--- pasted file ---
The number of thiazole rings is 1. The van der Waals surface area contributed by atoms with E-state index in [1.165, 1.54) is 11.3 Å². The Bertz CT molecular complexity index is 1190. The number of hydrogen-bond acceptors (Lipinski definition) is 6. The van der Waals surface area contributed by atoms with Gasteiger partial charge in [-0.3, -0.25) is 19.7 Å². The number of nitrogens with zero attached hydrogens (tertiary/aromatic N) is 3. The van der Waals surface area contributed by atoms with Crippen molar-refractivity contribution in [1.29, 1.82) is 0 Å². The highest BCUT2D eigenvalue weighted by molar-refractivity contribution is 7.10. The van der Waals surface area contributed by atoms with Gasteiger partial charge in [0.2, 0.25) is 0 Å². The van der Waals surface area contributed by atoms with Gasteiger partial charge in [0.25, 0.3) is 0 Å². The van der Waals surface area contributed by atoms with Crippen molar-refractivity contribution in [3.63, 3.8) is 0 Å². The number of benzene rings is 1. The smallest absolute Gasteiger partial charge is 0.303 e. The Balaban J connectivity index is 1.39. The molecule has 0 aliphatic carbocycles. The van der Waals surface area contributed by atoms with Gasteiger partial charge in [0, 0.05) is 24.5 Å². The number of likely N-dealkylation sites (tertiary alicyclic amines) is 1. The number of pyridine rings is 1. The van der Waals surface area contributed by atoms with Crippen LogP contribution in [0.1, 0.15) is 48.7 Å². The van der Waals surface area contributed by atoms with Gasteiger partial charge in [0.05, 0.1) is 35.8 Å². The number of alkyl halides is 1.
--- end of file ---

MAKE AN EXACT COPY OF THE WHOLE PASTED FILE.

The number of thiazole rings is 1. The van der Waals surface area contributed by atoms with E-state index in [1.165, 1.54) is 11.3 Å². The Bertz CT molecular complexity index is 1190. The number of hydrogen-bond acceptors (Lipinski definition) is 6. The van der Waals surface area contributed by atoms with Gasteiger partial charge in [-0.3, -0.25) is 19.7 Å². The number of nitrogens with zero attached hydrogens (tertiary/aromatic N) is 3. The van der Waals surface area contributed by atoms with Crippen molar-refractivity contribution in [1.29, 1.82) is 0 Å². The highest BCUT2D eigenvalue weighted by molar-refractivity contribution is 7.10. The van der Waals surface area contributed by atoms with Gasteiger partial charge in [0.2, 0.25) is 0 Å². The van der Waals surface area contributed by atoms with Gasteiger partial charge in [0.25, 0.3) is 0 Å². The van der Waals surface area contributed by atoms with Crippen molar-refractivity contribution in [3.63, 3.8) is 0 Å². The number of benzene rings is 1. The smallest absolute Gasteiger partial charge is 0.303 e. The Balaban J connectivity index is 1.39. The molecule has 0 aliphatic carbocycles. The van der Waals surface area contributed by atoms with Gasteiger partial charge in [0, 0.05) is 24.5 Å². The number of likely N-dealkylation sites (tertiary alicyclic amines) is 1. The number of pyridine rings is 1. The van der Waals surface area contributed by atoms with Crippen LogP contribution in [0.1, 0.15) is 48.7 Å². The van der Waals surface area contributed by atoms with Gasteiger partial charge in [0.05, 0.1) is 35.8 Å². The number of alkyl halides is 1.